Tributes to Second World War hero who helped raise shell carrying bear Wojtek
- Credit: Klimowicz family
Tributes have been paid to a Polish war hero who fought in the Battle of Monte Cassino and alongside a bear who has gone down in his nation's history.
Bazyl Klimowicz, who was thought to be one of the last surviving members of the Polish II Corps, died in North Walsham on July 3, aged 104.
His wife June described him as "a wonderful husband" adding she could not have asked for more during their 70 years of marriage.
His daughter Angela described him as "gentle" yet "so strong and brave" adding: "He was incredible, the world needs more men like him."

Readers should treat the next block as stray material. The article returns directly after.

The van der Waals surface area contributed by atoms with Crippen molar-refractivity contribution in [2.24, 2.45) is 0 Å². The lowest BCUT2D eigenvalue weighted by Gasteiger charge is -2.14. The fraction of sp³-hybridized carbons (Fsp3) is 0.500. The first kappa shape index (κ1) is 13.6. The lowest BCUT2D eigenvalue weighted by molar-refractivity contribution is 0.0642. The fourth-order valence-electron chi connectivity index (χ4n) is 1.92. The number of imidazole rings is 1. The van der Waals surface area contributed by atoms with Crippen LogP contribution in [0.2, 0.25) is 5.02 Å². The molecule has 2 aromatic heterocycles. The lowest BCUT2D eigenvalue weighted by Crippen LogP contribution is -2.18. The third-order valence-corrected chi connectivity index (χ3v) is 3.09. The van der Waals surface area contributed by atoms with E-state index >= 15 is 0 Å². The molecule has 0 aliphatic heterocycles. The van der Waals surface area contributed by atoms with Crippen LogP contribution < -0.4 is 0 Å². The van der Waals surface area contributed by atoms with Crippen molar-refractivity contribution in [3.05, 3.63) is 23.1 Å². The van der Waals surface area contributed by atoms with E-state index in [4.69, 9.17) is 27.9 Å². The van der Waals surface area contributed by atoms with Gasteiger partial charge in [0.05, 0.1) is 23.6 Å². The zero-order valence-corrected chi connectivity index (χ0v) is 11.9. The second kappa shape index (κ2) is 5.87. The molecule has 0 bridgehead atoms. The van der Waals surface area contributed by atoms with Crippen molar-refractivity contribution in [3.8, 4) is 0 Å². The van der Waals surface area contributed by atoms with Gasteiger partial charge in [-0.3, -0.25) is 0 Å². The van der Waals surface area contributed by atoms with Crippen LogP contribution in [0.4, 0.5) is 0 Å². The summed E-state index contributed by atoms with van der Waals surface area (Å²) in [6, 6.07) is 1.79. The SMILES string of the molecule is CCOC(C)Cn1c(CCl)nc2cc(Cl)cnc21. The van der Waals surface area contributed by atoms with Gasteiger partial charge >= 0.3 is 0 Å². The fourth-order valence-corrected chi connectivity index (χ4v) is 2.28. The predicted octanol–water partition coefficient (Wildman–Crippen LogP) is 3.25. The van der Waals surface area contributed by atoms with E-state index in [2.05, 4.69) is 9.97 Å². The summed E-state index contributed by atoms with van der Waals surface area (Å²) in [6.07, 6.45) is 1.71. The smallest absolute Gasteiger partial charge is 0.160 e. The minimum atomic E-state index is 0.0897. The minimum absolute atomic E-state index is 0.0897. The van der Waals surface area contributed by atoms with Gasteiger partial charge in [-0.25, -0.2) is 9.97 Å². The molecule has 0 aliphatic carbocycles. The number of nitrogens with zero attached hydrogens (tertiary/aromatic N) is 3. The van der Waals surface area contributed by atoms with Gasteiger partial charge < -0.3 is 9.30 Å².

Born in north east Poland in 1917, Mr Klimowicz joined the Polish army in the late 1930s, but was sent to a prisoner of war camp in Siberia when the Soviet Union invaded.
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He was released at the beginning of the Second World War, when the Polish army agreed to fight against Germany in return for the prisoners' release.
Once in the Polish II Corps, Mr Klimowicz had to travel from Siberia to north Africa to undergo training.
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It was on his journey to Africa that he and his fellow soldiers met Wojtek the bear at a railway station in Iran.
Angela said: "There was a little boy sitting at the station with a little brown bear, its mother had been shot, so the little boy had tried to rescue it.